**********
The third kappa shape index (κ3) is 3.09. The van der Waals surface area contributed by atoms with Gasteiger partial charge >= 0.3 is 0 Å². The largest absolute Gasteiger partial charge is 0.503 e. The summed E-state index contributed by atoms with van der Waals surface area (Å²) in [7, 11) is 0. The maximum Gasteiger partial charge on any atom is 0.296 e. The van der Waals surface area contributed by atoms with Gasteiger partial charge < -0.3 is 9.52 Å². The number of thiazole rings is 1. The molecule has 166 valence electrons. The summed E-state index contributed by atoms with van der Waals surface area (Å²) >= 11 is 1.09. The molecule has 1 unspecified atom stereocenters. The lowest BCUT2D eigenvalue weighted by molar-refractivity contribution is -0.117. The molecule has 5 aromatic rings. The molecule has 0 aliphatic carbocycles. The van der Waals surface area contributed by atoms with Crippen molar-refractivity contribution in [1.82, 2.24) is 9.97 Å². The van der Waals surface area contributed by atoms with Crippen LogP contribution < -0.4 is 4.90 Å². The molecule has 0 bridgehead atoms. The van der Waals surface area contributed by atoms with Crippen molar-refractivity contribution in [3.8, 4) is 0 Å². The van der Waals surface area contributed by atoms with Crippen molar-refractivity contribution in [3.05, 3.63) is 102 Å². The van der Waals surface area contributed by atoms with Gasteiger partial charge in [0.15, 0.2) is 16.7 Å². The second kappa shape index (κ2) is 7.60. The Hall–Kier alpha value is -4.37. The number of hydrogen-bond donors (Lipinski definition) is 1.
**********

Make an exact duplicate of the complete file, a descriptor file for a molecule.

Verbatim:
The third kappa shape index (κ3) is 3.09. The van der Waals surface area contributed by atoms with Gasteiger partial charge >= 0.3 is 0 Å². The largest absolute Gasteiger partial charge is 0.503 e. The summed E-state index contributed by atoms with van der Waals surface area (Å²) in [7, 11) is 0. The maximum Gasteiger partial charge on any atom is 0.296 e. The van der Waals surface area contributed by atoms with Gasteiger partial charge < -0.3 is 9.52 Å². The number of thiazole rings is 1. The molecule has 166 valence electrons. The summed E-state index contributed by atoms with van der Waals surface area (Å²) >= 11 is 1.09. The molecule has 1 unspecified atom stereocenters. The lowest BCUT2D eigenvalue weighted by molar-refractivity contribution is -0.117. The molecule has 5 aromatic rings. The molecule has 0 aliphatic carbocycles. The van der Waals surface area contributed by atoms with Crippen molar-refractivity contribution in [1.82, 2.24) is 9.97 Å². The van der Waals surface area contributed by atoms with Crippen LogP contribution < -0.4 is 4.90 Å². The molecule has 0 bridgehead atoms. The van der Waals surface area contributed by atoms with Crippen molar-refractivity contribution in [3.8, 4) is 0 Å². The van der Waals surface area contributed by atoms with Crippen molar-refractivity contribution in [3.05, 3.63) is 102 Å². The van der Waals surface area contributed by atoms with Gasteiger partial charge in [0.15, 0.2) is 16.7 Å². The second kappa shape index (κ2) is 7.60. The Hall–Kier alpha value is -4.37. The number of hydrogen-bond donors (Lipinski definition) is 1.